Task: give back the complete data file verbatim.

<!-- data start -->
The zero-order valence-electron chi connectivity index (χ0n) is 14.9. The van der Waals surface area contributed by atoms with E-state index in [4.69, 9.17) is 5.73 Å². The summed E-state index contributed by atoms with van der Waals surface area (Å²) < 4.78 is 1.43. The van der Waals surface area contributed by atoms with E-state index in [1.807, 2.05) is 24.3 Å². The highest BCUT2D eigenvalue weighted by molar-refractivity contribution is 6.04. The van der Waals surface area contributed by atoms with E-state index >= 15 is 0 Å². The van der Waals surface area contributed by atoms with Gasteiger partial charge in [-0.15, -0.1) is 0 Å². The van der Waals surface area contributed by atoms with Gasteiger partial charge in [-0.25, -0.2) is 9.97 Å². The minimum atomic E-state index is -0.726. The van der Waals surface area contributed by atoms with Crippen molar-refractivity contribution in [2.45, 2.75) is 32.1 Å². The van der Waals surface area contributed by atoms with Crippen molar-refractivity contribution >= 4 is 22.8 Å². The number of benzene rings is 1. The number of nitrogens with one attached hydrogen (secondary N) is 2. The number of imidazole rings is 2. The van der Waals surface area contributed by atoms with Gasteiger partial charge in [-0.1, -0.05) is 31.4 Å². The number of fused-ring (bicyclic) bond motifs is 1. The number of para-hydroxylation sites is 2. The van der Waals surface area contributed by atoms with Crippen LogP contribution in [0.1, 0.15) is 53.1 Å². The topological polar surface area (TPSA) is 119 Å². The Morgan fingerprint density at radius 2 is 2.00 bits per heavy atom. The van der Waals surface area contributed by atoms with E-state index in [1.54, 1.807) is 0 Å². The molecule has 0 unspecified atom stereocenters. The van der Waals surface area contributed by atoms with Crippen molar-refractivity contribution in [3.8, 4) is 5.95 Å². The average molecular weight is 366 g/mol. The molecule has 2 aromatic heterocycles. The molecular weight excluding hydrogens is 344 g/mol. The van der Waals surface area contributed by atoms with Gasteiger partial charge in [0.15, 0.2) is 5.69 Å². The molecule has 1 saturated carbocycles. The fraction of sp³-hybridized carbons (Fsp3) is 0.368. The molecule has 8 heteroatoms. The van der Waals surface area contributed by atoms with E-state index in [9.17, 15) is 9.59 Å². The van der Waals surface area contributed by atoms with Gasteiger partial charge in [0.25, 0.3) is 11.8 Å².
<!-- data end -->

The zero-order valence-electron chi connectivity index (χ0n) is 14.9. The van der Waals surface area contributed by atoms with E-state index in [4.69, 9.17) is 5.73 Å². The summed E-state index contributed by atoms with van der Waals surface area (Å²) < 4.78 is 1.43. The van der Waals surface area contributed by atoms with E-state index in [1.807, 2.05) is 24.3 Å². The highest BCUT2D eigenvalue weighted by molar-refractivity contribution is 6.04. The van der Waals surface area contributed by atoms with E-state index >= 15 is 0 Å². The van der Waals surface area contributed by atoms with Gasteiger partial charge in [-0.15, -0.1) is 0 Å². The van der Waals surface area contributed by atoms with Gasteiger partial charge in [-0.25, -0.2) is 9.97 Å². The minimum atomic E-state index is -0.726. The van der Waals surface area contributed by atoms with Crippen molar-refractivity contribution in [2.45, 2.75) is 32.1 Å². The van der Waals surface area contributed by atoms with Crippen molar-refractivity contribution >= 4 is 22.8 Å². The number of benzene rings is 1. The number of nitrogens with one attached hydrogen (secondary N) is 2. The number of imidazole rings is 2. The van der Waals surface area contributed by atoms with Gasteiger partial charge in [-0.1, -0.05) is 31.4 Å². The number of fused-ring (bicyclic) bond motifs is 1. The number of para-hydroxylation sites is 2. The van der Waals surface area contributed by atoms with Crippen LogP contribution in [0.1, 0.15) is 53.1 Å². The topological polar surface area (TPSA) is 119 Å². The Morgan fingerprint density at radius 2 is 2.00 bits per heavy atom. The van der Waals surface area contributed by atoms with E-state index in [1.54, 1.807) is 0 Å². The molecule has 0 unspecified atom stereocenters. The van der Waals surface area contributed by atoms with Crippen molar-refractivity contribution in [3.8, 4) is 5.95 Å². The average molecular weight is 366 g/mol. The molecule has 2 aromatic heterocycles. The molecular weight excluding hydrogens is 344 g/mol. The van der Waals surface area contributed by atoms with Gasteiger partial charge in [0.15, 0.2) is 5.69 Å². The molecule has 1 saturated carbocycles. The fraction of sp³-hybridized carbons (Fsp3) is 0.368. The molecule has 8 heteroatoms. The van der Waals surface area contributed by atoms with E-state index in [9.17, 15) is 9.59 Å². The van der Waals surface area contributed by atoms with Gasteiger partial charge in [0.25, 0.3) is 11.8 Å².